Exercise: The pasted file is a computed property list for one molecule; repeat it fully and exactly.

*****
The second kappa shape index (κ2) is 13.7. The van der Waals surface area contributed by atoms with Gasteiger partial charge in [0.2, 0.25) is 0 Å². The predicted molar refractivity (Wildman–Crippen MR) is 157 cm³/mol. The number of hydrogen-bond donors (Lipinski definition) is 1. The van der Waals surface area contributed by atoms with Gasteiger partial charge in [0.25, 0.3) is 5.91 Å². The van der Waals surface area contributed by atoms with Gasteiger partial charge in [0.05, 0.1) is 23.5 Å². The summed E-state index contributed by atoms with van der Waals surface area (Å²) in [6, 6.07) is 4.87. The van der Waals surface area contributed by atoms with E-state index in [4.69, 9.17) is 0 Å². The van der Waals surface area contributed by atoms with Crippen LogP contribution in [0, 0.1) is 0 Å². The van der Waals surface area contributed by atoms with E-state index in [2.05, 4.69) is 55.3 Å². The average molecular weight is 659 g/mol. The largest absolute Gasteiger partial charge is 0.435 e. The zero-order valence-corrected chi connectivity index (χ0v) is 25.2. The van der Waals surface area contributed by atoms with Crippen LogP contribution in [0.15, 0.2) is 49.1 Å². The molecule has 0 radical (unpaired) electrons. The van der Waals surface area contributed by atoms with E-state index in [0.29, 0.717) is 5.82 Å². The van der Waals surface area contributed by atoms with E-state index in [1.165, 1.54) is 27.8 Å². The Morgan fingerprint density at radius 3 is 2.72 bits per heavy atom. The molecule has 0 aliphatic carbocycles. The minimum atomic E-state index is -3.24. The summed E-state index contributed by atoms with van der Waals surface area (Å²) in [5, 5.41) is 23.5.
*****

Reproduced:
The second kappa shape index (κ2) is 13.7. The van der Waals surface area contributed by atoms with Gasteiger partial charge in [0.2, 0.25) is 0 Å². The predicted molar refractivity (Wildman–Crippen MR) is 157 cm³/mol. The number of hydrogen-bond donors (Lipinski definition) is 1. The van der Waals surface area contributed by atoms with Gasteiger partial charge in [0.25, 0.3) is 5.91 Å². The van der Waals surface area contributed by atoms with Gasteiger partial charge in [0.05, 0.1) is 23.5 Å². The summed E-state index contributed by atoms with van der Waals surface area (Å²) in [6, 6.07) is 4.87. The van der Waals surface area contributed by atoms with E-state index in [4.69, 9.17) is 0 Å². The van der Waals surface area contributed by atoms with Crippen LogP contribution in [0, 0.1) is 0 Å². The van der Waals surface area contributed by atoms with E-state index in [2.05, 4.69) is 55.3 Å². The average molecular weight is 659 g/mol. The largest absolute Gasteiger partial charge is 0.435 e. The zero-order valence-corrected chi connectivity index (χ0v) is 25.2. The van der Waals surface area contributed by atoms with Crippen LogP contribution in [0.15, 0.2) is 49.1 Å². The molecule has 0 radical (unpaired) electrons. The van der Waals surface area contributed by atoms with E-state index in [0.29, 0.717) is 5.82 Å². The van der Waals surface area contributed by atoms with E-state index in [1.165, 1.54) is 27.8 Å². The Morgan fingerprint density at radius 3 is 2.72 bits per heavy atom. The molecule has 0 aliphatic carbocycles. The minimum atomic E-state index is -3.24. The summed E-state index contributed by atoms with van der Waals surface area (Å²) in [5, 5.41) is 23.5.